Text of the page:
Moreover, if Judges cannot agree on what is an illegal corporation agreement, and what is meant by the term "net profits", how could an inexperienced woman, ignorant of business and of tax and legal affairs, know she was being deprived and defrauded of her rights (1) by an officers-directors' agreement which was illegal and (2) by an interpretation of language

[ 384 Pa. Page 449]

("net profits") which must have been Greek to her?

Claims similar to those made by these defendants - but not nearly as outrageous - have been summarily rejected whenever they have arisen in other States (1) because of the conflicting interest of the Hofmanns and the unconscionable agreement they made with themselves on March 13, 1951; and (2) because the words "net profits" were construed to mean what I believe they always have meant and were intended to mean, unless clearly otherwise provided, namely, net profits after payment of operating costs, business expenses and taxes. How can you possibly know whether you have a "net profit" until you know what taxes you have to pay?*fn5

The effect of taxes upon the net operating income or profit of a corporation is so tremendous and so much a part of the thinking of all persons who are involved in the management or directorship of a corporation, that when the term "net profits" is used by persons who are directors or who are engaged in the management of a corporation, they undoubtedly mean profits remaining after taxes, unless a contrary intent is clearly stated.

In Neeson v. Sangamon County Mining Co., 316 Ill. 397, 147 N.E. 369 (1925) plaintiff filed a bill for accounting to ascertain the amount of money due him under a written contract of employment in which he was to receive "5% of the net profits" of the Company. The Court held that the net profits were to be determined by deducting from the gross receipts total expenditures

[ 384 Pa. Page 450]

    of and all taxes paid by the Company.

Fleischer v. Pelton Steel Co., 183 Wis. 451, 198 N.W. 444 (1924) was another case dealing with payment of additional compensation to a valuable employee. The resolution of the Board of Directors provided that he should receive over and above his regular salary 5% of the "net earnings" of the Company; and defined the term "net earnings" as being profits after, inter alia, al expenses incident to operation of the plant have been paid. Nevertheless, the Court held that the Company had no net earnings until the tax liabilities were deducted and paid.

In Swaller v. Williamson Milling Co., 116 Kan. 329, 226 Pac. 1001 (1924), the contract with plaintiff-employe provided that plaintiff was to get a certain portion of the "excess earnings" of the Company. This agreement specified certain deductions for operating business expenses before there would be excess earnings. Nevertheless, the Court held that the federal income tax was an operating business expense.

In Axell v. Axell, 114 Cal.App.2d, 248, 250 P.2d 182 (1952), the question involved the proper interpretation of a final divorce decree which directed the husband to pay his wife 25% of any and all "net profits" in excess of $4800. In determining net profits, the Court deducted from the husband's gross income, the federal and state income taxes paid by him.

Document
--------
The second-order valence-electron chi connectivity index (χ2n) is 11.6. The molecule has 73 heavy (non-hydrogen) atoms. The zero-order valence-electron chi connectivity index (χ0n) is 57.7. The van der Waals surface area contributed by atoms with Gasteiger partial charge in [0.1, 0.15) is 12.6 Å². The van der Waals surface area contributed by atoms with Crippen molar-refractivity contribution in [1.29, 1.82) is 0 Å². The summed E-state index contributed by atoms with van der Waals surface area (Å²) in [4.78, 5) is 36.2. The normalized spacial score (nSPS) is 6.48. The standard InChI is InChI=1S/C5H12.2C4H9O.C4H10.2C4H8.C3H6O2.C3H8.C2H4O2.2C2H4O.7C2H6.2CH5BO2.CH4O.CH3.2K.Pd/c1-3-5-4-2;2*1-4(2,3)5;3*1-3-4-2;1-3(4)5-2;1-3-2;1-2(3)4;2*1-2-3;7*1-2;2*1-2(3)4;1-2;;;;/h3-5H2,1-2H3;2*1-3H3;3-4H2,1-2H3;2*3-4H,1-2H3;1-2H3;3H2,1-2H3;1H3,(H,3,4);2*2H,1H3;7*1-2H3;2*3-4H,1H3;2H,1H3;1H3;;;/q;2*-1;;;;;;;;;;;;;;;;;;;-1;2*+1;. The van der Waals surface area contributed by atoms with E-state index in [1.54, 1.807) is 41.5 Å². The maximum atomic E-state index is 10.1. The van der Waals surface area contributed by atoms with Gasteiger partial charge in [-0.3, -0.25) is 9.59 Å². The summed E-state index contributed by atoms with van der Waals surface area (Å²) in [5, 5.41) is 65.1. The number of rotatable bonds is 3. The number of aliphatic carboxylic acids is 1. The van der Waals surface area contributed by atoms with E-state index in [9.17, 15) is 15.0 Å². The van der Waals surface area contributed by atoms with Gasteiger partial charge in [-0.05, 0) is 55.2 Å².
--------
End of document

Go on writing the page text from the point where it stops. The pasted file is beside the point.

Lowenstein v. Bechtold Co., 326 Mo. 1089, 246 S.W.2d 780 (1952) likewise dealt with the interpretation of the words "net profits". The plaintiff-lessor in that case sought a declaratory judgment which would interpret the words "net profits" as used in the lease to mean profits before deduction of income taxes. The Court held this contention was devoid of merit and decreed that the term "net profits" meant profits after

[ 384 Pa. Page 451]

    income taxes. The opinion noted that there are many cases containing observations that federal income and excess profits taxes are generally considered as operating expenses of business.

Compare also, Sheasley Trust, 366 Pa. 316, 77 A.2d 448, where Justice, now Chief Justice, STERN said (p. 320): "The trustees were to pay to the settlor's children the net income or profits derived from the property. The 'net income' of real estate is only that portion which remains after the payment of taxes, repairs and commissions, ..."

*fn1 It is unnecessary to mention the first management agreement of 1947 since its only relevancy would be to point out that the Hofmanns deprived the other employes of Fibreflex, just as they deprived under the amendment to the second agreement, all other employes of Fibreflex of the "additional compensation" to which they were entitled by the express terms of the agreements. The Resolution which was adopted at a Directors' Meeting of Fibreflex on December 30, 1950, at which the Hofmanns and Osborne were the only directors present, provided that all employes except the Hofmanns should, in Hofmann's discretion, be excluded from sharing in the additional compensation.

*fn2 Under the eight years of Hofmann management they received salaries totaling $29,640. and additional compensation of $239,853. cash, while all of the stockholders received $4,000. of which plaintiff's share was $1,200.

*fn3 Italics, ours.

*fn4 Italics, ours.

*fn5 The majority opinion states that the agreement provided for quarterly payments, but fails to point out that the agreement further provides that if a loss is sustained in any quarter all quarterly losses must be made up before there can be any further distribution of net profits.